Finally the general context is that Romania is a poor country, with worse health conditions in comparison with other European countries. This situation is generated by many causes but one of these is clearly connected with education in the medical and pharmaceutical domain. Given this situation harmonization with EU norms was considered as a way for improving the actual situation. Harmonization started with the EU directives, first of all with curricula and, particularly, with the ratio between theoretical and practical education. The most important consequence of this legislative harmonization was the recognition of diplomas obtained from Romanian faculties of pharmacy and opportunity for pharmacists to work practically in all European countries. Unfortunately, this did not have the expected impact on student and staff exchange in other EU member states. Another negative effect was the alignment of EU directives with the most basic levels of knowledge and education. This promoted ignorance of new disciplines, such as information technology, bio-pharmacy, advanced pharmacokinetics, clinical pharmacy, etc., thus proving a bad model for Romania.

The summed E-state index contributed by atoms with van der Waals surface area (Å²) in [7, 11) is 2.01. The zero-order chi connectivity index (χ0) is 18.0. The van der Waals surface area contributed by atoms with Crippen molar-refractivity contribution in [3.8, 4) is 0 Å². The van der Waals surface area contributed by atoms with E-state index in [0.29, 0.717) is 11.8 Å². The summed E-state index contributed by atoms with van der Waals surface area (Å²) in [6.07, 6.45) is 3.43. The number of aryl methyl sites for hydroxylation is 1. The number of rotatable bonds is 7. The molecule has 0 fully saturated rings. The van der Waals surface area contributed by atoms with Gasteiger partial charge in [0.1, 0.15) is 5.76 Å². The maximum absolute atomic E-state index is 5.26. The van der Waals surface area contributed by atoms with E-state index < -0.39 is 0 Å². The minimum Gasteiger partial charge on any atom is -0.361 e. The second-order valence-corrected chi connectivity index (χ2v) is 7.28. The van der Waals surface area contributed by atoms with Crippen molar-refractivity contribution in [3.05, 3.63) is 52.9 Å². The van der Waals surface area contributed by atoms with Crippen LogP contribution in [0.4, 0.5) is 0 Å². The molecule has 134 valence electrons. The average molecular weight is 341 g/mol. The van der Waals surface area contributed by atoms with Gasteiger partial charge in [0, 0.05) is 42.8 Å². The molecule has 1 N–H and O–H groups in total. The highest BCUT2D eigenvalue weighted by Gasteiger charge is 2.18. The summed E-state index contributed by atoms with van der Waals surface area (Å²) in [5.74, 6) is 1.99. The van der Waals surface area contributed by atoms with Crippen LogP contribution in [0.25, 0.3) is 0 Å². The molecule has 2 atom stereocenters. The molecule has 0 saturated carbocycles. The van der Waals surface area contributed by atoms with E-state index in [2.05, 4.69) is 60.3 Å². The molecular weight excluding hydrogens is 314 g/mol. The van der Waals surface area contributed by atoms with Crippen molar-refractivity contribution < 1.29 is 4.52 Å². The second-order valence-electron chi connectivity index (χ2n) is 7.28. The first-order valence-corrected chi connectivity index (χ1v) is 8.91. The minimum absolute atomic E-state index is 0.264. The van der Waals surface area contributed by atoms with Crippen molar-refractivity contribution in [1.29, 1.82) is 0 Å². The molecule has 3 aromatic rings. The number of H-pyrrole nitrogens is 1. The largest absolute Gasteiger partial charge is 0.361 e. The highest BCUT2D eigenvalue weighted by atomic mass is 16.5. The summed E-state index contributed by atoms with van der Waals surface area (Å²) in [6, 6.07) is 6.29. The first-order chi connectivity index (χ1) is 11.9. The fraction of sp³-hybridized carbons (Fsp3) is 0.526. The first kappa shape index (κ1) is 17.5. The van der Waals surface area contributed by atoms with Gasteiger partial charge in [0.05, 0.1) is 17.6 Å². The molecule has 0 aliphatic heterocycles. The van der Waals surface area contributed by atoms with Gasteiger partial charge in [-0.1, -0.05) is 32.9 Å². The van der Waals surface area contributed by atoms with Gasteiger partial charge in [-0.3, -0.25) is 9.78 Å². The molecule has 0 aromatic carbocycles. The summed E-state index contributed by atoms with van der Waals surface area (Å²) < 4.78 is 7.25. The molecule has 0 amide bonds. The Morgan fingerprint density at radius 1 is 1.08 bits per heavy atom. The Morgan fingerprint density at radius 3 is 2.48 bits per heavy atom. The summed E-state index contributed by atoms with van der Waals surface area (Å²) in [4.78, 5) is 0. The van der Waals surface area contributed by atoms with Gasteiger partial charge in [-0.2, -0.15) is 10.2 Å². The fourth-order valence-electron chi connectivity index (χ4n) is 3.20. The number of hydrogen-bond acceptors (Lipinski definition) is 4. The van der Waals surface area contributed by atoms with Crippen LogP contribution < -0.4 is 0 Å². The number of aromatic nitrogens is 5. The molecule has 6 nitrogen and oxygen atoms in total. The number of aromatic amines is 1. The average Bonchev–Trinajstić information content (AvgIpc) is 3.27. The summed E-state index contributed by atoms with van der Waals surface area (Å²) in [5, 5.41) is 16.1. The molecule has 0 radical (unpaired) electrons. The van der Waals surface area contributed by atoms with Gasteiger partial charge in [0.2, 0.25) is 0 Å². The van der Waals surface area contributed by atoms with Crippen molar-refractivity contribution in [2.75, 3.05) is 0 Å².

The final conclusion is that harmonization with EU norms is a long, ever-evolving process which is to be pursued in parallel with in-depth analysis, starting from local traditions and institutions, of all possible consequences.

Acknowledgments

With the support of the Lifelong Learning Programme of the European Union (142078-LLP-1-2008-BE-ERASMUS-ECDSP).

Author Contributions

Constantin Mircioiu, Roxana Sandulovici, and Cristina Rais provided data and information, and helped with the revisions of the manuscript; Constantin Mircioiu and Jeffrey Atkinson wrote the manuscript; and Jeffrey Atkinson coordinated the revisions.